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The overall material, sound and production of Stoker’s debut album is indicative of a band that’s been working tirelessly to create something truly professional and full of contrast.
The album leaves room for plenty of experimentation with ‘Hotbody Nobody’ standing out most of all as new territory. Its strange rotating verse rhythm constantly throws you off, grouping notes in threes and sixes rather than the conventional fours and eights, as much a puzzle for the ears to decipher as a musical experience. The inspiration for this approach must nod at least in part to Queens of the Stone Age, especially in the heavy fuzzed-up guitar tone and the addition of speedy piano segments in choruses. But more importantly, this album feels like the band is stepping out from the shadows of their idols and lending their own personal twist to their beloved genre, not simply emulating those that they admire.
In Stoker’s early days there was way too much screaming involved but with their first full-length album Chris Bornman has developed a distinctive, clean vocal style that’s completely his own. This welcome new dimension allows Stoker to delve into slightly softer and less raucous territory on occasion as well, proving the band capable subtlety as well as brute force. ‘A Feast’ and ‘Get Lost in This’ show off some of their most restrained work to date with a tendency towards beautiful mourning refrains. It’s a welcome new side that helps to create contrast on the entire work.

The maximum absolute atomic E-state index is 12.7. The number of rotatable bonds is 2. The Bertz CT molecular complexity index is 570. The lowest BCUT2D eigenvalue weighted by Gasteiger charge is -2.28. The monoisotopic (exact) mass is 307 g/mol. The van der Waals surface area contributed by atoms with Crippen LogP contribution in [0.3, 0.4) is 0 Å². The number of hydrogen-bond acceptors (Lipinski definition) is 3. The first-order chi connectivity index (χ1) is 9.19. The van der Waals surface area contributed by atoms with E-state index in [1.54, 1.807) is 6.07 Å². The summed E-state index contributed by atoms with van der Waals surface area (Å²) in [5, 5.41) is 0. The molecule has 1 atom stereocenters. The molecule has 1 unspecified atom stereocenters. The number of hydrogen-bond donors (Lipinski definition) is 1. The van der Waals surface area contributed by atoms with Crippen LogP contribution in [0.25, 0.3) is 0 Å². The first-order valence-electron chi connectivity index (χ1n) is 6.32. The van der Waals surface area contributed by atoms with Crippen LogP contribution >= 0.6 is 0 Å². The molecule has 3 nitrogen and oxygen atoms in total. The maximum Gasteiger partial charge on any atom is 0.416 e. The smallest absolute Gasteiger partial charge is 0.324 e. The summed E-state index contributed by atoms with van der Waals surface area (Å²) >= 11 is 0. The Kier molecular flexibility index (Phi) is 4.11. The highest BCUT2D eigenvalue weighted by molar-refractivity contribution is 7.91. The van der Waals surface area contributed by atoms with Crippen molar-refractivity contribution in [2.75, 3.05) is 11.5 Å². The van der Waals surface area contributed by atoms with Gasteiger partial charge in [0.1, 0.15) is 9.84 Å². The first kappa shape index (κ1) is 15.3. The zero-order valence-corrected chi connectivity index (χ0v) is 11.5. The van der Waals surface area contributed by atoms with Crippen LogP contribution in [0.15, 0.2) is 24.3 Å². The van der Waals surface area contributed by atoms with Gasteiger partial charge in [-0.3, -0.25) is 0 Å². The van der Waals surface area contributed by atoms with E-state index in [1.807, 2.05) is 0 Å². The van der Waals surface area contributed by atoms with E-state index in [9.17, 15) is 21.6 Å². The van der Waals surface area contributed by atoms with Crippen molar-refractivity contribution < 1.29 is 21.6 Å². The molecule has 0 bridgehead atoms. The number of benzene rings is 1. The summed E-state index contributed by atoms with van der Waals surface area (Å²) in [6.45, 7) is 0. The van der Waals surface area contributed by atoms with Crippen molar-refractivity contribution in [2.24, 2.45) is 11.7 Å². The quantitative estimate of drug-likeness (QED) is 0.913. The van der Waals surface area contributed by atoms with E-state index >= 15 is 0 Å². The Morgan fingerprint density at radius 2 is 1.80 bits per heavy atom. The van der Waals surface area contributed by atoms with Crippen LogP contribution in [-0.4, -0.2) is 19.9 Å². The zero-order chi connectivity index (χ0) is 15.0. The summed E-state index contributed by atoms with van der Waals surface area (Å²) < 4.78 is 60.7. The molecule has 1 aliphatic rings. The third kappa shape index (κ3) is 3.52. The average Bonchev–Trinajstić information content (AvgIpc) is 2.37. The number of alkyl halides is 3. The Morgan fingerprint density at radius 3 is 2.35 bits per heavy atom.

The album boasts a few of Stoker’s biggest bruisers too with tracks such as ‘Bloodstains’ and ‘My Jackal Your Wolf’, the former of which being one of my personal favourites on the album. Everything about ‘Bloodstains’ just works, from Bornman’s honed vocals to the odd punk rock stumble of the guitars.
Stoker’s debut is a turbulent ride through jagged territory with occasional moments of restraint, a thoroughly gripping experience for those who like their rock n’ roll with a side of sinister.
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Listen to “Stoker” below on Deezer.